UPDATE: The trial judge, Judge Rex Burlison, upheld the verdict on appeal, stating that “substantial evidence was adduced at trial of particularly reprehensible conduct” and that the jury was entitled to draw the conclusion from the evidence that Johnson & Johnson “knew of the presence of asbestos in products that they knowingly targeted for sale to mothers and babies, knew of the damage their products caused, and misrepresented the safety of these products for decades.”
Published July 18, 2018
Twenty-two women who had ovarian cancer were awarded a total of $4.69 billion dollars in their claims against Johnson & Johnson. All the cancer-stricken women had used Johnson & Johnson’s baby powder and Shower-to-Shower talcum powder for many years. This is by far the largest verdict against Johnson & Johnson in a talc cancer case to date. The Missouri state court jury awarded a total of $550 million in compensatory damages to the women, and added a punitive damage award of $4.14 billion dollars. It is the largest verdict in a jury trial in the United States in 2018.
The plaintiffs presented evidence about the carcinogenic properties of both talc and asbestos. A 1971 article about talc and carcinoma of the ovary and cervix was introduced as evidence. The plaintiffs presented evidence that Johnson & Johnson’s talc products also contained asbestos. They disputed Johnson & Johnson’s tests showing its talc didn’t contain asbestos, presenting evidence that the tests were rigged by only finding asbestos if a certain level was present, or testing extremely small sample sizes. Evidence presented indicating that if tests did find asbestos, Johnson and Johnson then sent the talc to a different lab for testing. Memos and reports were introduced from Johnson & Johnson scientists going back decades showing concern over asbestos in the talc in J&J’s powders.
This verdict is the latest in a series of verdicts against Johnson and Johnson in talc cancer cases. Five previous cases were tried against J&J in St. Louis, and four resulted in verdicts for the plaintiff. Individual verdicts in favor of the plaintiffs of $55 million dollars and $72 million dollars were reversed after the United States Supreme Court issued a new decision on the issue of personal jurisdiction. The other two verdicts, for $110 million dollars and $70 million dollars are still on appeal. In California, a jury awarded the plaintiff a $417 million verdict, in a talc ovarian cancer case, but that verdict was reversed by the trial judge.
One juror interviewed after this verdict stated that the punitive damages amount, $4.14 billion, was calculated by multiplying the annual revenue from baby powder ($70 million) by the number of years Johnson & Johnson had known talc was an issue. Punitive damages in Missouri are limited by state law to five times the amount of actual damages, so the punitive damage award will be reduced. Johnson and Johnson has indicated it will appeal the verdict.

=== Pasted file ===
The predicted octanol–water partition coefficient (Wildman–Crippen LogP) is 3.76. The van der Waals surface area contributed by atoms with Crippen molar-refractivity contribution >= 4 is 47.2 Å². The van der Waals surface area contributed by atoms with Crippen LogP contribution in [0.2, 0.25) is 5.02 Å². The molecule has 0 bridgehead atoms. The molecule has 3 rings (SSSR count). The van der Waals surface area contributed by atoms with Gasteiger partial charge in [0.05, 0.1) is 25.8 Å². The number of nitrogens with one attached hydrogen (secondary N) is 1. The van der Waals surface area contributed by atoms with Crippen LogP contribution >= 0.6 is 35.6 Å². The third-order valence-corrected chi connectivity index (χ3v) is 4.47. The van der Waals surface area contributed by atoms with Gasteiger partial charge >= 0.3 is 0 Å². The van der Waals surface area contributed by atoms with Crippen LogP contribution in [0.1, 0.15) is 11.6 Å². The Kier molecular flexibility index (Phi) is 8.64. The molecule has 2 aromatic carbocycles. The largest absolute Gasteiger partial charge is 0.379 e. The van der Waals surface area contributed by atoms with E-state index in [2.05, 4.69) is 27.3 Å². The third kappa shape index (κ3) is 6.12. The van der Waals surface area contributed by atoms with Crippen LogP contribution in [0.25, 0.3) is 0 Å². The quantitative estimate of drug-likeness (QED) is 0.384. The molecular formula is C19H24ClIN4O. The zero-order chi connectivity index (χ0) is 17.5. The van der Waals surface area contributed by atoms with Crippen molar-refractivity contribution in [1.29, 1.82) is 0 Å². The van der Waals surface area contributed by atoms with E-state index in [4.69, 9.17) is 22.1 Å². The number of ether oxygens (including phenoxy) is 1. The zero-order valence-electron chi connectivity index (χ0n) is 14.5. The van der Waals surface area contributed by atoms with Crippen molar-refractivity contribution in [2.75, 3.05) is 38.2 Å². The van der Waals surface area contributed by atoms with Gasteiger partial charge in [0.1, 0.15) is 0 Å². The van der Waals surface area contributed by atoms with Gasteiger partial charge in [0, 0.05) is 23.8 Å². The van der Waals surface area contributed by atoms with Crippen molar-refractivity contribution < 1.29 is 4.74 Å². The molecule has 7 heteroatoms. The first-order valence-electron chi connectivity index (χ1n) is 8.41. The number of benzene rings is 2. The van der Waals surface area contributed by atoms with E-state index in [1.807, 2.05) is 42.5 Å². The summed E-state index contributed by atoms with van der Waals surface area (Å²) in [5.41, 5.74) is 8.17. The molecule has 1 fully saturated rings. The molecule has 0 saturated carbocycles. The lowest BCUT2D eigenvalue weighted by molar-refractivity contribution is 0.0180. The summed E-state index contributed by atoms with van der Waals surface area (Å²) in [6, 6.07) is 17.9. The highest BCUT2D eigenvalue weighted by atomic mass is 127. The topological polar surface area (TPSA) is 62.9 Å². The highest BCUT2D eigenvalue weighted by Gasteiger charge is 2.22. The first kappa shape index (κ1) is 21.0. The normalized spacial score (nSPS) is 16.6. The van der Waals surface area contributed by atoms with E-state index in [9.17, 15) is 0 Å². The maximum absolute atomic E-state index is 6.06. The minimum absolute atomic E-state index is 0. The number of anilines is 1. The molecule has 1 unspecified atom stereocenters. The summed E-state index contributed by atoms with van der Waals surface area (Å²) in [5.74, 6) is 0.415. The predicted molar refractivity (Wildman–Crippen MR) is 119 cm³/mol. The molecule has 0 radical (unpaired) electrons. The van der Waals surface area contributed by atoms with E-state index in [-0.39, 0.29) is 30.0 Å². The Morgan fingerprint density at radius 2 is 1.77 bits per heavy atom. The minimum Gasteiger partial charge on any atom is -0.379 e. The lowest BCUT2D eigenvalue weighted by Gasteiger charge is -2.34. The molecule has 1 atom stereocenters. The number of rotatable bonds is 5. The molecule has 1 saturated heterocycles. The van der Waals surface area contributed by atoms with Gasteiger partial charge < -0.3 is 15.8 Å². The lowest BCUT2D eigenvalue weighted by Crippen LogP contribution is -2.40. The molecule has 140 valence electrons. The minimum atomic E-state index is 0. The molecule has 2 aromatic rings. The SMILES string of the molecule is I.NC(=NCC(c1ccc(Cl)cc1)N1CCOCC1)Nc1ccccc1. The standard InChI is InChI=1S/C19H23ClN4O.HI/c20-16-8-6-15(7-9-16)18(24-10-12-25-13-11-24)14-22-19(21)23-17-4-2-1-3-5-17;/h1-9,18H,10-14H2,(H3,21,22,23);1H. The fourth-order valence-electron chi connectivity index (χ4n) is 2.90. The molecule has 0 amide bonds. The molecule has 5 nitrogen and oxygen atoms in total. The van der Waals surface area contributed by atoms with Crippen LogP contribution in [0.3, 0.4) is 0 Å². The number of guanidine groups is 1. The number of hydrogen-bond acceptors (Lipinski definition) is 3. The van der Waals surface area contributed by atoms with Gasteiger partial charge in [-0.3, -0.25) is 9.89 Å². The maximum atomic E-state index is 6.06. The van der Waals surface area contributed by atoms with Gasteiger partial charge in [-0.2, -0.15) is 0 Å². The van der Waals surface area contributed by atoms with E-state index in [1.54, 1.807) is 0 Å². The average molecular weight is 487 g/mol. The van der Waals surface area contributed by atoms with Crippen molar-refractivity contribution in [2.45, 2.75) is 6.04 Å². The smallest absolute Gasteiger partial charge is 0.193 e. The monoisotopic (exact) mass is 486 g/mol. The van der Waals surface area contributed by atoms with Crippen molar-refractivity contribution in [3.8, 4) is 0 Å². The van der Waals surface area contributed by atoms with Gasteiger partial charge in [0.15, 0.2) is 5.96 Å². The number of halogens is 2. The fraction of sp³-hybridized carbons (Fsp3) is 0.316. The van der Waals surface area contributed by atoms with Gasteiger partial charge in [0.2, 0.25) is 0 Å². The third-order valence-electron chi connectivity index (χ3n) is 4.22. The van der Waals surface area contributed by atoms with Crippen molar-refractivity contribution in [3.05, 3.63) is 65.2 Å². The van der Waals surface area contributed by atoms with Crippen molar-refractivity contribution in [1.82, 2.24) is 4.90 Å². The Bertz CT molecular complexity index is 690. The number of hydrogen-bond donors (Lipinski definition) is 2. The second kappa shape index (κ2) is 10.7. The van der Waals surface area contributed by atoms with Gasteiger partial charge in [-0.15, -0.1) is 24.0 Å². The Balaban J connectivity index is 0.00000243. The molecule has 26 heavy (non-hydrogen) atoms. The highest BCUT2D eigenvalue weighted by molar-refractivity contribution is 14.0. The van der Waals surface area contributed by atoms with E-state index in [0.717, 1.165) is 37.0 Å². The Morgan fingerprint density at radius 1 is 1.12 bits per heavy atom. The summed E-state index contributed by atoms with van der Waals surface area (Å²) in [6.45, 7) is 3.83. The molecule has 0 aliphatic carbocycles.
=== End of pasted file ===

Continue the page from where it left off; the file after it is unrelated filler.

It is recommended that women who use talcum powder switch to arrowroot, cornstarch, or any other non-talc powder. If you or a loved one has been diagnosed with ovarian cancer after using talcum powder, call the talc powder lawyers at Thornton Law Firm for a confidential, no charge consultation. Thornton Law Firm has represented victims of asbestos exposure for 40 years. Call Attorney Marilyn McGoldrick at 1-888-341-1405 or tell us your story online for a thorough, comprehensive evaluation of your legal rights. If you have developed ovarian cancer, you should seek legal advice as soon as possible. Personal injury claims have very short time limits that are strictly enforced by the courts. Do not put off getting a legal opinion.
Call 888-491-9726 for a free consultation with a recognized leader in toxic exposure litigation. You can also contact us online to discuss the details of your case.
Published on September 25, 2017
Johnson & Johnson was alerted to the risk of asbestos contamination of its talc in a 1973 company report about J&J’s Windsor Materials talc mine in Vermont. The document was recently produced in a deposition of Johnson & Johnson’s chief medical officer, Joanne Waldstreicher, and reported by Bloomberg.
The 1973 report noted that J&J was working with federal officials to look for fibers that could indicate asbestos was present at the Windsor Materials talc mine. The report goes on to discuss the significance of this:
A J&J official said in that report that the company’s baby powder “contains talc fragments classifiable as fiber. Occasionally sub-trace quantities of” two types of asbestos “are identifiable and these might be classified as asbestos fiber.’’
Concerned that asbestos may have tainted talc used in the company’s products, a J&J official suggested the company move toward using corn starch in its consumer products rather than talc, according to the report.
Another unsealed document shows that J&J pushed its Italian talc mine to stop distributing a booklet that revealed the presence of trace amounts of asbestos in the talc J&J was buying from them. The owners of the Val Chisone mine near Turin, Italy were persuaded by J&J to stop distributing the English version of the booklet so Johnson and Johnson could rewrite it. J&J’s Waldstreicher was asked about the rewritten booklet, from which all references to asbestos had been removed. She had never seen it.
Waldstreicher was also asked about whether Johnson & Johnson should have warned consumers:
“Would you agree that if asbestos is in the product, you all ought to be warning people?’’ [the plaintiff’s attorney] asked. At first, Waldstreicher responded that it was a “hypothetical question.” Eventually, she conceded.
“I would like to be warned before I were around any cancer-causing substance,’’
Johnson and Johnson has never warned consumers of any risk in using its talc powders. The unsealed documents show that instead J&J employees were trained to reassure anyone who asked about asbestos in Johnson & Johnson’s powders that asbestos “has never been found and it never will’’.